Community rallies behind toddler after freak accident

  • blatt
On 19 April, three-year-old Raphi Blatt was living happily under lockdown, surrounded by family and exploring his environment, when the unthinkable happened. Now, the Jewish community in South Africa and globally is rallying behind this little boy as he recovers from brain surgery after a freak accident.
by TALI FEINBERG | Apr 30, 2020

His father, Eddy Blatt, 41, describes the split second their world changed forever. “At the time, Raphi was nowhere near adults cutting wood, but in the flash of a second, he managed to sneak under the table and lift his head into the electric saw that they were using. It all happened so fast.”

Eddy is married to Leeat, 33, and they live with their extended family in Johannesburg. “We are, please G-d, expecting our second child in July,” he says. He emphasises that what happened to Raphi was a “freak accident”, and there is absolutely no reason to assign blame or consider any negligence.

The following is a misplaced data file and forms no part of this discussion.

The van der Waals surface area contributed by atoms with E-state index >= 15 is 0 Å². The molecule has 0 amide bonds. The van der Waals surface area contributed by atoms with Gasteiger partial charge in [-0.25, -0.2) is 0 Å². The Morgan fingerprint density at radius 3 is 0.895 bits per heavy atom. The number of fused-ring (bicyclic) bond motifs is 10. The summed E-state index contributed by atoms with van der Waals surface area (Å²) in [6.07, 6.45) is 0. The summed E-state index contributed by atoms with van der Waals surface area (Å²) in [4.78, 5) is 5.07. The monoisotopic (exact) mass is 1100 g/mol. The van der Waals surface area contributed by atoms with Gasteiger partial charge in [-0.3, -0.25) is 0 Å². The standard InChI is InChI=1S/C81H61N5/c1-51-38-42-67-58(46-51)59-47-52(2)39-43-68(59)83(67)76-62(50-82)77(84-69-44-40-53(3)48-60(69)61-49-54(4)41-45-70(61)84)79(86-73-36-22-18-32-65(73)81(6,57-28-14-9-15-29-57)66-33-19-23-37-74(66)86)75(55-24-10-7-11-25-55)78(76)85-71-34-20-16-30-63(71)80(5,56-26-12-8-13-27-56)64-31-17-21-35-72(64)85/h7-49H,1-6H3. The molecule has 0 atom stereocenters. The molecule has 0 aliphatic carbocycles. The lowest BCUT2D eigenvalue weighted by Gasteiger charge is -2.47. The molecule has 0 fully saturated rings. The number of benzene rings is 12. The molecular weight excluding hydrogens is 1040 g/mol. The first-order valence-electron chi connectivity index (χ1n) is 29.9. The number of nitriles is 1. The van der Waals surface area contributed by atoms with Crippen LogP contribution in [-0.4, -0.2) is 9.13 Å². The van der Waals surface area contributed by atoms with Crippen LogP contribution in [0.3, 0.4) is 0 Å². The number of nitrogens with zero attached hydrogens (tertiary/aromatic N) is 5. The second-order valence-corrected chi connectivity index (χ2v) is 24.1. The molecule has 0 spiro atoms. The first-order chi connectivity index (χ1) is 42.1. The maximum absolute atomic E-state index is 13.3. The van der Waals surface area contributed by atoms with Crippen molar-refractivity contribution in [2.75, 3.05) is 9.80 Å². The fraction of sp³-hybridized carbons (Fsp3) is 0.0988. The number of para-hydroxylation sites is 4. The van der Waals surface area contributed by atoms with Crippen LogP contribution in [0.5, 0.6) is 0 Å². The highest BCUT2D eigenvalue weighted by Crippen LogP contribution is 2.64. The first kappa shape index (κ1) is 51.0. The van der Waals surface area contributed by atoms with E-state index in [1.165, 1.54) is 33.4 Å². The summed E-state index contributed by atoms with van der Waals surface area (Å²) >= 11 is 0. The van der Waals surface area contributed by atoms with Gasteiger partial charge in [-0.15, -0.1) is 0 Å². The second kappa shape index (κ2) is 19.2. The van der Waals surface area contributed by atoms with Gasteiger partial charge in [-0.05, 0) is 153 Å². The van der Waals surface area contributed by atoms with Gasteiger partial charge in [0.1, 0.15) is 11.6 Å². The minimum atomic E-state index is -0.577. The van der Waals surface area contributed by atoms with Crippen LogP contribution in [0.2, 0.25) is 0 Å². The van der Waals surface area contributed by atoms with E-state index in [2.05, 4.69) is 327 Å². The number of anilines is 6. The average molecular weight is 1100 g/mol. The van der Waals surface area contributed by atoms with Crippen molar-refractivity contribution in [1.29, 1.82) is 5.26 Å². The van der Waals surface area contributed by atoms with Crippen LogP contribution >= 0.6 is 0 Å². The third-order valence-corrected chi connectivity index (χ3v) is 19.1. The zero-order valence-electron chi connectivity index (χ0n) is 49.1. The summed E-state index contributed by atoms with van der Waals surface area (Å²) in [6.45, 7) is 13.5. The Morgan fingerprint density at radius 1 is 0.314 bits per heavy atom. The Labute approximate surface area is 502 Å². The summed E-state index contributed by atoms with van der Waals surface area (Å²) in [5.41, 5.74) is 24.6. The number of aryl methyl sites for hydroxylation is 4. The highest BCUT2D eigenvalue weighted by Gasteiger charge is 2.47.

“Raphi is a very independent, adventurous little boy. Just before the accident, he was outside playing in view of the adults who were doing jobs around the house. We have a large family, and there is always someone watching him.” Then, the accident happened.

“The minute we heard the commotion, Leeat and I ran to his aid. I applied pressure on the wound, and held his scalp together with my hands until Hatzolah arrived. Raphi was still conscious.

“Hatzolah arrived quickly, and acted immediately. The paramedics stabilised Raphi in the ambulance. If it weren’t for them, Raphi wouldn’t have had a chance of survival. We can’t repay Hatzolah,” says Eddy.

Leeat continues the story. “The decision was made to go to the Netcare Union Hospital in Alberton, which is one of two first-level hospitals in Johannesburg that could handle the injury. We had to enter the hospital separately to Raphi as we had to be screened and sanitised due to the coronavirus. The Hatzolah paramedic promised not to leave our son’s side.

“Once we got to the emergency unit, we were told that only one parent was permitted to enter. We decided that Eddy would enter as I’m pregnant and at higher risk of catching the coronavirus. The trauma surgeon sent Raphi for a CT scan. On assessing the injury, we were told that Raphi would require immediate neurosurgery. The incident occurred at about 16:00, and Raphi was taken into surgery at about 18:30.”